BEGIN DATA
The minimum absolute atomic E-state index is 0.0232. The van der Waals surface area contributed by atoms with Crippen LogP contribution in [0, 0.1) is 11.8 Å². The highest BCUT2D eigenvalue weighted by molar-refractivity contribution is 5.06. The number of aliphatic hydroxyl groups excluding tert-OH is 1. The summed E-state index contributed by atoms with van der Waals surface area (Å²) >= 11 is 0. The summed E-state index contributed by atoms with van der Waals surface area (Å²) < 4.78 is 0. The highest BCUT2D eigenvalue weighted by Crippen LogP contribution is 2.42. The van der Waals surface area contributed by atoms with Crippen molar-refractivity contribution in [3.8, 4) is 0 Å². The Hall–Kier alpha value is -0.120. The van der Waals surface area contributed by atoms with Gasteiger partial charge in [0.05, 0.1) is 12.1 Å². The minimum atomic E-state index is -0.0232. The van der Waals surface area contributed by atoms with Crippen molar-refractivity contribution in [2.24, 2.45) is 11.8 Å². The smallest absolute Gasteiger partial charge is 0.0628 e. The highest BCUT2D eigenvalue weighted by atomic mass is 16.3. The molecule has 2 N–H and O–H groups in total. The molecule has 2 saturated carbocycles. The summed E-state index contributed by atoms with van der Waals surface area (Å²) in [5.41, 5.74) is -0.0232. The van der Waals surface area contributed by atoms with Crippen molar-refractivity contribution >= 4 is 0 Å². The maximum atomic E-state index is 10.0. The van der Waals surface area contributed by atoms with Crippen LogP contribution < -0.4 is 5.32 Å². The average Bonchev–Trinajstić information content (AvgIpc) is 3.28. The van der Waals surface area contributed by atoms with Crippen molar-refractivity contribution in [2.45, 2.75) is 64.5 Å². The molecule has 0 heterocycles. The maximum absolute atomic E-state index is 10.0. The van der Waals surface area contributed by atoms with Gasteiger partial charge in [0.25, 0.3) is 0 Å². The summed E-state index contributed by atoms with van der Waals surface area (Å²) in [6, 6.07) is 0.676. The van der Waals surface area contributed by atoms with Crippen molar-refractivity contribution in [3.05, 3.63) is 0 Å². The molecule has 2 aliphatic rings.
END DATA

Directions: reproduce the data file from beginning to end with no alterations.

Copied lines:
The minimum absolute atomic E-state index is 0.0232. The van der Waals surface area contributed by atoms with Crippen LogP contribution in [0, 0.1) is 11.8 Å². The highest BCUT2D eigenvalue weighted by molar-refractivity contribution is 5.06. The number of aliphatic hydroxyl groups excluding tert-OH is 1. The summed E-state index contributed by atoms with van der Waals surface area (Å²) >= 11 is 0. The summed E-state index contributed by atoms with van der Waals surface area (Å²) < 4.78 is 0. The highest BCUT2D eigenvalue weighted by Crippen LogP contribution is 2.42. The van der Waals surface area contributed by atoms with Crippen molar-refractivity contribution in [3.8, 4) is 0 Å². The Hall–Kier alpha value is -0.120. The van der Waals surface area contributed by atoms with Gasteiger partial charge in [0.05, 0.1) is 12.1 Å². The minimum atomic E-state index is -0.0232. The van der Waals surface area contributed by atoms with Crippen molar-refractivity contribution in [2.24, 2.45) is 11.8 Å². The smallest absolute Gasteiger partial charge is 0.0628 e. The highest BCUT2D eigenvalue weighted by atomic mass is 16.3. The molecule has 2 N–H and O–H groups in total. The molecule has 2 saturated carbocycles. The summed E-state index contributed by atoms with van der Waals surface area (Å²) in [5.41, 5.74) is -0.0232. The van der Waals surface area contributed by atoms with Crippen molar-refractivity contribution >= 4 is 0 Å². The maximum atomic E-state index is 10.0. The van der Waals surface area contributed by atoms with Crippen LogP contribution < -0.4 is 5.32 Å². The average Bonchev–Trinajstić information content (AvgIpc) is 3.28. The van der Waals surface area contributed by atoms with Crippen molar-refractivity contribution in [2.45, 2.75) is 64.5 Å². The molecule has 0 heterocycles. The maximum absolute atomic E-state index is 10.0. The van der Waals surface area contributed by atoms with Gasteiger partial charge in [0.25, 0.3) is 0 Å². The summed E-state index contributed by atoms with van der Waals surface area (Å²) in [6, 6.07) is 0.676. The van der Waals surface area contributed by atoms with Crippen molar-refractivity contribution in [3.05, 3.63) is 0 Å². The molecule has 2 aliphatic rings.